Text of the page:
The Conscience of Algorithms
There has been much written over the years on how Artificial Intelligence (AI) and Machine Learning (ML) will impact our lives, often polarised in context. On one hand, computers and intelligent robotics are able to perform dangerous jobs and tasks (saving lives), act as virtual assistants, and provide automated transportation, just to name a few. On the flipside, automation will result in heavy loss of “old” economy jobs with much of the skilled workforce becoming obsolete and needing to retrain, or even that AI will be mankind’s ultimate downfall. The reality is that automation and intelligent machines are already here. While the world is approaching the decision make processes of driver-less vehicles with caution, other algorithms are already out there, shaping our experiences as individuals and as a society. It’s time to ask what their impact is. Should there be Regulation of the algorithm?
The concepts of AI and ML have evolved from science fiction and fantasy to real-time decision making systems that are driving the car in the next lane. These technologies have extended beyond the targeted selling of basic goods and services to consumers and have a far greater level of influence and pervasive impact on our lives than many realise. Specific algorithms used in social media platforms, such as Facebook, are trademarked secrets. As more is revealed of the extent to which companies such as Cambridge Analytica have mined Facebook profiles and potentially influenced politics in the US, we are being served a warning on what can be mined and learned from this type of data.
A key feature of social media platforms is the algorithms, which are “learning” from data and patterns of reading, posting, watching, buying and other activities. The “feed” or chain of information, stories, and advertising presented through these platforms is selectively tuned to each user, and can easily influence a user through selective placement or masking of current news items, products and so on. Selective exposure to content being the primary driver of content generates the formation of homogeneous clusters of users, or what is known as “echo chambers”, where there is reinforcement of worldviews irrespective of their correctness or validity [e.g. http://www.pnas.org/content/114/12/3035 ]. We are in the era of AI driven social media influence, with almost no oversight or regulation of the rules or level of influence that occurs.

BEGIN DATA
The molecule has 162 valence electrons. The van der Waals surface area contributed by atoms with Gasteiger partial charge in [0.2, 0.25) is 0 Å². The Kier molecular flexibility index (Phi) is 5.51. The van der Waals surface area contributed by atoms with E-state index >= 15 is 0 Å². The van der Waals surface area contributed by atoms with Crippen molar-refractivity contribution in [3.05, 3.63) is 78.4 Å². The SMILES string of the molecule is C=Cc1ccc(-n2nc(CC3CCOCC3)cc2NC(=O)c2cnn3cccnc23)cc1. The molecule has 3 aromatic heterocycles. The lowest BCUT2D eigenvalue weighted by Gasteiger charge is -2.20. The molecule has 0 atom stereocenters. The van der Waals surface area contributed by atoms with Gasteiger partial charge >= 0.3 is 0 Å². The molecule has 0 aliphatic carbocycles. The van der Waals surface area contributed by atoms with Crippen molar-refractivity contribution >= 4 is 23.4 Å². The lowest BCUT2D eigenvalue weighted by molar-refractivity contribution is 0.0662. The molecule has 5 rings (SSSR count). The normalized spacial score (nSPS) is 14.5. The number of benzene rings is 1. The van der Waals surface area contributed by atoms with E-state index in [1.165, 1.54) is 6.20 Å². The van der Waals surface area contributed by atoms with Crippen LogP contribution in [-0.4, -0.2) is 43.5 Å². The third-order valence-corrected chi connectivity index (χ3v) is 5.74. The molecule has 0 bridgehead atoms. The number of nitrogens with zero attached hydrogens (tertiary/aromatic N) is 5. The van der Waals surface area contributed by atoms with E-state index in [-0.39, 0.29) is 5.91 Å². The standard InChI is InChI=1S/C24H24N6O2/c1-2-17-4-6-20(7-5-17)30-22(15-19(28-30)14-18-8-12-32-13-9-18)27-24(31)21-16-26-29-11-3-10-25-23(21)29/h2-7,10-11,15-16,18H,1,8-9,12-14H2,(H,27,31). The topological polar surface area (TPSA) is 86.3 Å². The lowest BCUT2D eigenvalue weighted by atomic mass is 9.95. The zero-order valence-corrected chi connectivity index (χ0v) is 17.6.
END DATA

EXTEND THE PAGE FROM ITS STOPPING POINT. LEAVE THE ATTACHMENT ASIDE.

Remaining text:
As these AI/ML approaches remember history and past experiences, it raises a very interesting and relevant question of “How do you rid yourself of these past data, especially if you can’t control or input directly to the AI/ML algorithms?” Past poor choices or opinions, past circumstances such as bankruptcy or episodes in the justice system, may significantly influence the feed of information a user receives. This has the potential to further stigmatise, stereotype or profile groups of individuals on the basis of past (or current) disadvantage, misfortune or misadventure. Like a bad credit rating, your AI data could follow you around for years to come.
One key example of where use of an “unfair” algorithm has backfired is Centrelink’s Robodebt debacle. While it may have seemed logical to automate this process and perhaps fair to allow welfare recipients the chance to disprove the debt claims, the human impact side was ill-considered – vulnerable alleged debtors may not have the resilience or resources to challenge Centrelink’s authority. This problem was compounded by the technical inaccuracies of the algorithm and data matching tools used, seemingly erring on the side of identifying a debt when there wasn’t one – the classic Type 1 error in statistics. One must also ask how much effort was put into identifying and rectifying historical underpayments.
Data Analysis Australia’s concern with AI/ML algorithms isn’t about malevolence and Skynet type scenarios, but about competence and equality. With no clear oversight or regulation of the algorithms, there are real concerns about how these algorithms (and the rules that fine tune them) are influencing our experiences.
A key lofty goal of AI/ML safety has always been to never place people in a position of threat or danger. With no transparency or regulation of algorithms, one wonders how safe a position we are all in.
At Data Analysis Australia we pride ourselves on our deep understanding of algorithms and methods, and ensuring that we account for biases and limitations of data and approaches to deliver high quality, rigorous and relevant findings to our clients.
Contact Data Analysis Australia on firstname.lastname@example.org to discuss your machine learning and big data challenges.